Jobs crisis extends to unemployed, lawmakers
WASHINGTON (AP) _ There's no relief from the jobs crisis _ for everyday Americans or lawmakers facing the midterm elections.
The most rampant layoffs of teachers and other local government workers in nearly three decades more than offset weak hiring in the private sector in September, resulting in a net loss of 95,000 jobs. Unemployment remained stuck at 9.6 percent.
The jobless rate has now been at or above 9.5 percent for 14 straight months, the longest stretch since the Great Depression.
The glum economic picture came Friday in the Labor Department's last monthly jobs report before the November election. Voter frustration over jobs threatens to cost Democrats control of the House and perhaps the Senate.
Bank of America stops US foreclosures for review
WASHINGTON (AP) _ Bank of America on Friday halted foreclosures on homes across the country so it could review paperwork in tens of thousands of cases for flaws, expanding a crisis at a perilous time for the housing market.
The move came as PNC Financial Services became the fourth major bank to announce that it would stop foreclosures in at least some states. It added to growing concerns that mortgage lenders have been evicting homeowners despite flawed court papers.
Bank of America, the largest U.S. bank, had said a week earlier it would stop foreclosures in the 23 states where the process must be approved by a judge. Ally Financial and JPMorgan Chase had announced similar plans.
Bank of America's nationwide halt will apply to homes that the bank is taking back itself and those for which it has transferred the papers to mortgage buyers Fannie Mae and Freddie Mac.
Sanofi-Aventis to lay off 1,700 US employees
TRENTON, N.J. (AP) _ Sanofi-Aventis SA, the world's fourth-biggest drugmaker, said Friday it is eliminating 1,700 jobs in its U.S. pharmaceutical business in a restructuring triggered by growing generic competition and other factors.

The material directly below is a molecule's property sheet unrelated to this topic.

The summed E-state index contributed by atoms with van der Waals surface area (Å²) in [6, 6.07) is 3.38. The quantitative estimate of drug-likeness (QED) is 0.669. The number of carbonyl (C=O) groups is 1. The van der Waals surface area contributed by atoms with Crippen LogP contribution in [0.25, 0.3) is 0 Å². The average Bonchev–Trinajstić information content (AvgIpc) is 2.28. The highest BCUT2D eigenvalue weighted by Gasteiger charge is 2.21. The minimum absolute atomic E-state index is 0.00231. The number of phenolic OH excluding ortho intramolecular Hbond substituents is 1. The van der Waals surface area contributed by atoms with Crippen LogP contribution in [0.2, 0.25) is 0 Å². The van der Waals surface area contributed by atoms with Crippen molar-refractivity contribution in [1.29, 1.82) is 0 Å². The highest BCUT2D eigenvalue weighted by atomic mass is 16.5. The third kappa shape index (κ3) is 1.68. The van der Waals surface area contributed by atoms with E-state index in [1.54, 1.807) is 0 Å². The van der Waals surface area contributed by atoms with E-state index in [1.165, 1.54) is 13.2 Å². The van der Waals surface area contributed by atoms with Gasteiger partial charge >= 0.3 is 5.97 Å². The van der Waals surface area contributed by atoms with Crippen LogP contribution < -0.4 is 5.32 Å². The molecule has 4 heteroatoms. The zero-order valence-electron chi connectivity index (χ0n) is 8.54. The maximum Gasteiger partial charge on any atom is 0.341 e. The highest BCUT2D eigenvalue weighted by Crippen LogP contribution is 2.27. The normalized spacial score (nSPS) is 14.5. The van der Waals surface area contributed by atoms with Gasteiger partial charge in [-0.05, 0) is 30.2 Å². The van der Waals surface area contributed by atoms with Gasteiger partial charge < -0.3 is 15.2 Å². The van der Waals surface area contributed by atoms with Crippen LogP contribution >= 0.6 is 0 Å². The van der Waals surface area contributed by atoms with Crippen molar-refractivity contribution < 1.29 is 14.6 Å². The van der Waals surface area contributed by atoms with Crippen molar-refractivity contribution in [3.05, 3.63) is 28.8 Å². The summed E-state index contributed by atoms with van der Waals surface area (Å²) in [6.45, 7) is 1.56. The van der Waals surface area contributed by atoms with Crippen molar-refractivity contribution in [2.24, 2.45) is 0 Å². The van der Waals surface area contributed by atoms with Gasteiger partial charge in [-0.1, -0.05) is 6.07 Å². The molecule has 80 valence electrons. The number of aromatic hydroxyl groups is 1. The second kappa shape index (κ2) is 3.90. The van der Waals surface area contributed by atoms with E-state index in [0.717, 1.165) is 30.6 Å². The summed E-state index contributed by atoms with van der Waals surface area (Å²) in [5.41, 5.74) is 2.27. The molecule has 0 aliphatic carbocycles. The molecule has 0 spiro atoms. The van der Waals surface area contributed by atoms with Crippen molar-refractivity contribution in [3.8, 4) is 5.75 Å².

The news comes as Sanofi's struggle to buy U.S. biotech firm Genzyme Corp. drags on.
The layoffs amount to about 25 percent of the workers in the company's U.S. pharmaceutical business, and will primarily hit sales representatives around the country and administrative staff at Sanofi's American headquarters in Bridgewater, N.J.
About 1,400 sales staff will be laid off, as well as about 300 staff in various administrative jobs, Sanofi-Aventis spokesman Jack Cox said.
Wholesale inventories and sales up in August
WASHINGTON (AP) _ Businesses have been restocking store shelves since the recession ended, a sign that they expect the economic recovery to continue.
Inventories at the wholesale level rose by 0.8 percent in August, following a 1.5 percent increase the month before, the Commerce Department said Friday. Sales rose by 0.5 percent, a slightly smaller gain than the 0.8 percent rise in July.
Businesses helped drive the early stage of the recovery last year by rebuilding inventories that grew thin during the recession. The economic crisis led wholesalers to cut their inventories for 13 consecutive months starting in September 2008. When they started restocking last year, that boosted orders to U.S. factories and helped spur overall economic growth.
Dow closes above 11,000 for first time since May
NEW YORK (AP) _ The Dow Jones industrial average closed above 11,000 for the first time in five months Friday as hopes built that the Federal Reserve will take more action to get the economy going again.
A weaker jobs report added to a series of tepid economic indicators in recent weeks that have built expectations that the Fed will announce new steps to encourage borrowing when it meets in early November.
IMF warns countries against currency wars
WASHINGTON (AP) _ The head of the International Monetary Fund on Friday urged global finance ministers to stop trying to manipulate their currencies for economic advantage and instead to join to save a fragile recovery.